Love Is Somewhere Or Other
Sometimes a poem finds you. Such was the case when I read Julian Peter’s Poems to See By: A Comic Artist Interprets Great Poetry and discovered Christina Rossetti’s “Somewhere or Other.”
Somewhere or Other
Somewhere or other there must surely be
The face not seen, the voice not heard,
The heart that not yet—never yet—ah me!
Made answer to my word.
Somewhere or other, may be near or far;
Past land and sea, clean out of sight;
Beyond the wandering moon, beyond the star
That tracks her night by night.
Somewhere or other, may be far or near;
With just a wall, a hedge, between;
With just the last leaves of the dying year
Fallen on a turf grown green.
I’ve read Rossetti before — her poem Up-Hill is in The Joy of Poetry. This poem probably would not have grabbed me if I’d found it online, in black and white. I needed it in full color.
Christina Rossetti lived in England, in the 19th century, during the Victorian era. Her poems are simple and lyrical and have always had a place among poetry-lovers. If you think you’ve never heard of her, you probably know one of her poems that has become a Christmas carol, In the Bleak Midwinter.
“Somewhere or Other” is a poem about waiting for someone. But the emphasis is not on the person waited for but on where they are — “somewhere or other.” The interpretation Peters brings to the poem through his art is a focus on the person waiting.
In his illustrations it is a man who waits. He looks up stairs, he looks down stairs, he looks at empty sky and out to sea as one boat pulls away. He looks from outer space at a planet and its moon and a star “that tracks her night by night.” He looks from a park bench, even when his eyes are closed.
And suddenly, at the final line, he opens his eyes and looks over his shoulder.
What does he see? Is it his beloved, returned “with just the last leaves of the dying year”? I like to think so.
But although the poem is done, Peters isn’t. He gives us two more panels, one of autumn leaves adorning green grass, followed by one of a cloud-filled sky. We’ve been pulled away from this reunion — too intimate for spectators. We, the readers, look down at beauty, look up at beauty, look away from this beautiful love of people too-long separated.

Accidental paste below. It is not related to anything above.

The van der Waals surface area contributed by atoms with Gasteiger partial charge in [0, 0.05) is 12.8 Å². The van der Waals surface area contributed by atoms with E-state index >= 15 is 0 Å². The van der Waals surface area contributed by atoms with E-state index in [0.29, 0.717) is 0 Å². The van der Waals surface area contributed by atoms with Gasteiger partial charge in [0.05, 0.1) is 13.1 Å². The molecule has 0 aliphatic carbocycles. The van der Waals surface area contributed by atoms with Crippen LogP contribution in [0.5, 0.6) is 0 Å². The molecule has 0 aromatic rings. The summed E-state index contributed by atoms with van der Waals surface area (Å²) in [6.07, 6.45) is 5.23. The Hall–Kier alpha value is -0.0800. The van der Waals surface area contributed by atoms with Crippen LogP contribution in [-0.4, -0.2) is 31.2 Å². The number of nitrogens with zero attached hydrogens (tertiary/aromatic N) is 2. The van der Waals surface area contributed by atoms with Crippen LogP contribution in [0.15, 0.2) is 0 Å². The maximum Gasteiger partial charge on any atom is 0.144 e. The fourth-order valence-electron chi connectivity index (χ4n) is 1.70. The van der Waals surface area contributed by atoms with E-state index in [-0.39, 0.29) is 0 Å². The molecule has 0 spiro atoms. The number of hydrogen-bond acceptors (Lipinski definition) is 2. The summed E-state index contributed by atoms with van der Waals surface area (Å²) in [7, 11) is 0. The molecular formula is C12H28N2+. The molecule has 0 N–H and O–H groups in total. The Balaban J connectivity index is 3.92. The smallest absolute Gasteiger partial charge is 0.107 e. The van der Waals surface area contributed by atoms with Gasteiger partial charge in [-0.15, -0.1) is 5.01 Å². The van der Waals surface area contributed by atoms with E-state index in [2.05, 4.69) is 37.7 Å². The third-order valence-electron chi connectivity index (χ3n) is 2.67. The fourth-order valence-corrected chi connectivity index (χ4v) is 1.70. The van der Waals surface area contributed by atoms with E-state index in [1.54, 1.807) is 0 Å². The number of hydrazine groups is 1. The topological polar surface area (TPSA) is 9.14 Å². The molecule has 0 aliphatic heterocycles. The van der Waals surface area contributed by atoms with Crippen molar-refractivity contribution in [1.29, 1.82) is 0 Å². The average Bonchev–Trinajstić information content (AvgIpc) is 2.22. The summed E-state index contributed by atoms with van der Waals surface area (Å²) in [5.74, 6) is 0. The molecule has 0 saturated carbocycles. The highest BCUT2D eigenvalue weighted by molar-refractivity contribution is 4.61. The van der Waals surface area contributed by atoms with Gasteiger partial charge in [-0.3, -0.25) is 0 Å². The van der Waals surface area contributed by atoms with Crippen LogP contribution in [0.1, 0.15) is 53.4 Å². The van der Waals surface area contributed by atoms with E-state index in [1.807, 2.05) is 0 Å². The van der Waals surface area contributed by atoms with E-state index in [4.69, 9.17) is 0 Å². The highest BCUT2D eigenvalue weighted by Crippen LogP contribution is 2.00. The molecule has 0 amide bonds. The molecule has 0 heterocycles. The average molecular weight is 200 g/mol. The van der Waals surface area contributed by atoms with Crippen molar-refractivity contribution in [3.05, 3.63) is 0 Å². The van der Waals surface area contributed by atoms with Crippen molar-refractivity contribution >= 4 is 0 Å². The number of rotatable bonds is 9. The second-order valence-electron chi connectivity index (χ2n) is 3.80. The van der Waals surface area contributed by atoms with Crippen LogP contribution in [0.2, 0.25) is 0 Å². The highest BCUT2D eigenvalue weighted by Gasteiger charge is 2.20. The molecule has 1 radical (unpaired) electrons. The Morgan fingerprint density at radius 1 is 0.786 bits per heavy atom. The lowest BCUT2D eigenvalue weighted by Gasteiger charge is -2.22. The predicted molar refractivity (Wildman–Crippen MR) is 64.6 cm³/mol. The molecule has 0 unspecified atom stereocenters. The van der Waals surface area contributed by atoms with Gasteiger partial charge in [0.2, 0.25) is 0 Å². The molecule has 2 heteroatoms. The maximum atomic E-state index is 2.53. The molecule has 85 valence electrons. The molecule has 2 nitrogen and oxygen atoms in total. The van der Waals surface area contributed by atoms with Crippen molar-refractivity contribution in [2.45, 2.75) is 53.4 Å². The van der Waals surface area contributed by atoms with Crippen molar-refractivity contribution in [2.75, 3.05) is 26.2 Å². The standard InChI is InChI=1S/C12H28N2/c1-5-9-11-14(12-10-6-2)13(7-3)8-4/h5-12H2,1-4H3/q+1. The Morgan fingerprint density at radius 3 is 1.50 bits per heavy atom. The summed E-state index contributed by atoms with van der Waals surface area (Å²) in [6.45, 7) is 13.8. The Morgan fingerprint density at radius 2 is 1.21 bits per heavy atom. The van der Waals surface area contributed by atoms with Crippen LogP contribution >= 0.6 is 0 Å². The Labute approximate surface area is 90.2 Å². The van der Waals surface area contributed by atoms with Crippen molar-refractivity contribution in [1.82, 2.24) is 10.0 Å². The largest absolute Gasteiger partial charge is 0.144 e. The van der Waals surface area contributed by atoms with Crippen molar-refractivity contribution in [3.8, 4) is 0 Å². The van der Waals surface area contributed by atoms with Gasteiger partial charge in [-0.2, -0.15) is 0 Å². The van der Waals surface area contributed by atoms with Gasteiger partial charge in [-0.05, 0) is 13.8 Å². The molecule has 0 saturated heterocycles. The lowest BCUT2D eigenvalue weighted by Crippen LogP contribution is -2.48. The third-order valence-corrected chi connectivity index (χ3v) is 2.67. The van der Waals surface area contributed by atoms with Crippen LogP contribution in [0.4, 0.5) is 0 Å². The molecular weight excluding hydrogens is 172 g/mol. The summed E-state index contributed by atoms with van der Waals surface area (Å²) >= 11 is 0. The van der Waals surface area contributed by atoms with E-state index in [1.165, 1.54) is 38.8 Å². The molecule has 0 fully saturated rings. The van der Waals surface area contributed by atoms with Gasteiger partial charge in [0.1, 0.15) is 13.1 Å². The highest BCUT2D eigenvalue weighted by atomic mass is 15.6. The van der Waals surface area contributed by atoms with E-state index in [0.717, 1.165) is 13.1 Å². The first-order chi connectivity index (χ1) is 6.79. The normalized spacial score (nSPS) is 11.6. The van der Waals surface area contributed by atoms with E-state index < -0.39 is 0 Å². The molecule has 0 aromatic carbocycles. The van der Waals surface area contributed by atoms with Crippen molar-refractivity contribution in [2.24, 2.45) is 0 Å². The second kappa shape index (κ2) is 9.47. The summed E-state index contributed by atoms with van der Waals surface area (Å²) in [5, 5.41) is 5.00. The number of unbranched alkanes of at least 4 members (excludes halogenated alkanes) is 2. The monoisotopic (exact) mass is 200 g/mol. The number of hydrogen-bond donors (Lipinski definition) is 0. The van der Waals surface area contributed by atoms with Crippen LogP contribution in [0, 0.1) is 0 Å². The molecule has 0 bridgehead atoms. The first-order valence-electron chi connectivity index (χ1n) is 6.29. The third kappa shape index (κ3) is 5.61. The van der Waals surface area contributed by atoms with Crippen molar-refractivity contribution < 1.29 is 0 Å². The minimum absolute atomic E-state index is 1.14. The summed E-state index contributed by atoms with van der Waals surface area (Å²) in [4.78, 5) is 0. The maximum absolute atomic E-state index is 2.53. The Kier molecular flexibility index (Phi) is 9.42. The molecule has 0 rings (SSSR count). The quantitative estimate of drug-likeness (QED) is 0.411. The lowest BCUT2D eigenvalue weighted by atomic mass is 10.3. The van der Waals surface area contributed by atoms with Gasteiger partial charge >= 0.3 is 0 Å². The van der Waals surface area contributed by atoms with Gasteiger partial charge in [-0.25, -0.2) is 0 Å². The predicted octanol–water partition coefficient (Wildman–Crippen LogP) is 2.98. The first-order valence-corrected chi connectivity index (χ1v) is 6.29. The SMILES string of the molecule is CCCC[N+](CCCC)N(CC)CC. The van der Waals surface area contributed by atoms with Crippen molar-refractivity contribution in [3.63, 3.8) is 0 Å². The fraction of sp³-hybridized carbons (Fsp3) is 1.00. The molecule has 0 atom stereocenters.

Wherever we wait, whether we are waiting far or waiting near, waiting with a sigh of “ah me!” or waiting beside a hedge, there is beauty. The beauty keeps the hope alive. The conviction that “there must surely be” is draped in the surety of sky and sea. Beauty is all over Rossetti’s poem. But I needed an artist to help me see it.
By Heart for October
For the next By Heart gathering, October 29, we’ll learn “Sea Poppies” by H.D. By Heart.
fluted with gold,
fruit on the sand
marked with a rich grain,
spilled near the shrub-pines
to bleach on the boulders:
your stalk has caught root
among wet pebbles
and drift flung by the sea
and grated shells
and split conch-shells.
fire upon leaf,
what meadow yields
so fragrant a leaf
as your bright leaf?
Photo by Gabriel Caparó, Creative Commons, via Flickr. Post by Megan Willome.
Browse more By Heart
I loved this book. As soon as I finished, I began reading it again.”
—David Lee Garrison, author of Playing Bach in the D. C. Metro
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